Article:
Ruling opens the door for the Law Firms of Corsiglia, McMahon & Allard and Walkup Melodia to add conspiracy charges against the San Jose Police Department and the Santa Clara County District Attorney's Office.
SAN JOSE, CA - October 4, 2011 - In a strongly-worded opinion(Case H035033), California's Sixth District Appellate Court reversed a Santa Clara County Superior Court for dismissing a lawsuit alleging that a San Jose Police Detective fabricated evidence in an attempt to convict an innocent man of raping a mentally disabled woman.
San Jose Police Detective Matthew Christian created a document, on letterhead that bore the seal of the Santa Clara County Crime Lab, which falsely stated that Michael Kerkeles's semen was found at the alleged crime scene. The fake report purported to be authored by a technician named "Rebecca Roberts." Christian then testified under oath that the report was true. Mr. Kerkeles was ordered to stand trial after Christian gave this false testimony — which was the only evidence that supported the charges. Christian's fabrication came to light only when Kerkeles' criminal defense attorney called the Crime Lab shortly before trial and learned that no one named Rebecca Roberts worked there and that the report was a fake.
The Appellate Court also reinstated Mr. Kerkeles' claim against the City of San Jose based on evidence SJPD officers routinely created false crime lab reports and there had been other instances where fake reports had been presented in court as genuine. Finally, the justices unanimously ruled that Mr. Kerkeles should be permitted to sue Christian for conspiring with the prosecutor, former Santa Clara Deputy District Attorney Jamie Stringfield, based on substantial evidence indicating that she knew the report was a fake and nevertheless presented it to the court as genuine in an attempt to coerce Kerkeles into taking a plea before trial. Notably, Stringfield ignored repeated requests for the fake report's "backup data" even though she had a legal duty to respond to them. The DA's office went so far as to list the fictitious crime lab employee on the trial witness list in order to give credibility to their deceptive strategy. Stringfield also told Kerkeles' lawyer that the report was "bad news" and that Kerkeles should take a plea deal.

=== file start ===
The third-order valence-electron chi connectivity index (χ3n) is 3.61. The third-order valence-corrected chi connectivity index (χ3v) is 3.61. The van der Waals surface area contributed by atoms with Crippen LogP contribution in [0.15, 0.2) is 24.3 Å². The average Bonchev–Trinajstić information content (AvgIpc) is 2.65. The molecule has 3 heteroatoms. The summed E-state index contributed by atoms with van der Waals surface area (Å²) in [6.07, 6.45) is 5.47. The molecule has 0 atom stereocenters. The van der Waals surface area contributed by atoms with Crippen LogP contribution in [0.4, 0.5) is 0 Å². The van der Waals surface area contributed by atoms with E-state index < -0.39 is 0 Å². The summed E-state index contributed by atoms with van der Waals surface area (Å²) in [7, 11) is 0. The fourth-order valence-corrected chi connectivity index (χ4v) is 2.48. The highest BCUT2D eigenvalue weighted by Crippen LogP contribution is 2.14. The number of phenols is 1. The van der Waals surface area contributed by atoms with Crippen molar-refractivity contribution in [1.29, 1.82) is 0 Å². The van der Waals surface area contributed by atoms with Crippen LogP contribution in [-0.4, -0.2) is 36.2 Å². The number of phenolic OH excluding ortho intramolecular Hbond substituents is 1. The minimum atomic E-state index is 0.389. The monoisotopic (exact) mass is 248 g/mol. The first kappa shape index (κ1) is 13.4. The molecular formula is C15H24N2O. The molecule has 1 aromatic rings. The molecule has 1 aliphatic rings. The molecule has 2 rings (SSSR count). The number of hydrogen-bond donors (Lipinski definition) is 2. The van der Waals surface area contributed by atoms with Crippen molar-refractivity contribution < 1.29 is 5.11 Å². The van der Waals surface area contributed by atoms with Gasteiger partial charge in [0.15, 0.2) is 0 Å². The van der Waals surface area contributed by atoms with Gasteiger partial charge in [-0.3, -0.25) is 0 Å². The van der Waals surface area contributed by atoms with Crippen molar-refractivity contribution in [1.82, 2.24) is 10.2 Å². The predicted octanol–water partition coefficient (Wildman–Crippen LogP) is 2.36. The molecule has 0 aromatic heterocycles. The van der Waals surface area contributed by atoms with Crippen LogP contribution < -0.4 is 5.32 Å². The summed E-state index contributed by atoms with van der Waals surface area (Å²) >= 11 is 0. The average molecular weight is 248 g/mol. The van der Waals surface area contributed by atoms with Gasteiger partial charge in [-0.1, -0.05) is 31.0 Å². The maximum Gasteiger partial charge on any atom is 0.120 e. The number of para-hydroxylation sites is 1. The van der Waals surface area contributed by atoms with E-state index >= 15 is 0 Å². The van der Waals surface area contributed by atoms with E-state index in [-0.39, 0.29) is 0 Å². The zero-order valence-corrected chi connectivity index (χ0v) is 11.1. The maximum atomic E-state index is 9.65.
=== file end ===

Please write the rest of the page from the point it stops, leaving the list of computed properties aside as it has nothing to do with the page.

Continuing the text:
"This is a ground breaking decision that makes police officers, prosecutors and the agencies they work for accountable for policies and procedures that trample on the rights of innocent citizens", said Timothy McMahon with the law firm of Corsiglia, McMahon & Allard, the attorney representing Mr. Kerkeles in this lawsuit.
McMahon along with Matt Davis, of the law firm of Walkup, Melodia, Kelly & Schoenberger, filed a lawsuit in 2008 asserting that Christian and the City had violated Kerkeles' civil rights. The City moved for, and was granted summary judgment by Judge James Kleinberg, who wrote that the claims should be dismissed because he believed Christian had made an "honest mistake."
In yesterday's ruling, the appellate court reversed Judge Kleinberg's decision, and affirmed that the right to be free from criminal charges based on fabricated evidence is a clearly established constitutional right. The court stated that "[w]hen a police officer creates false information likely to influence a jury's decision and forwards that information to prosecutors, he violates the accused's constitutional right to a fair trial, and the harm occasioned by such an unconscionable action is redressable in an action for damages." The court also said that even though he was not convicted, Kerkeles nevertheless asserted a "real and severe" deprivation of his liberty through having had sexual assault charges hanging over his head for nineteen months.
"The court said that this is not an issue involving abuse of discretion, and that the City of San Jose conceded that either Officer Christian and/or the District Attorney should have realized that the ruse report was fake, suggesting that one or both of them actually knew that it was," said McMahon.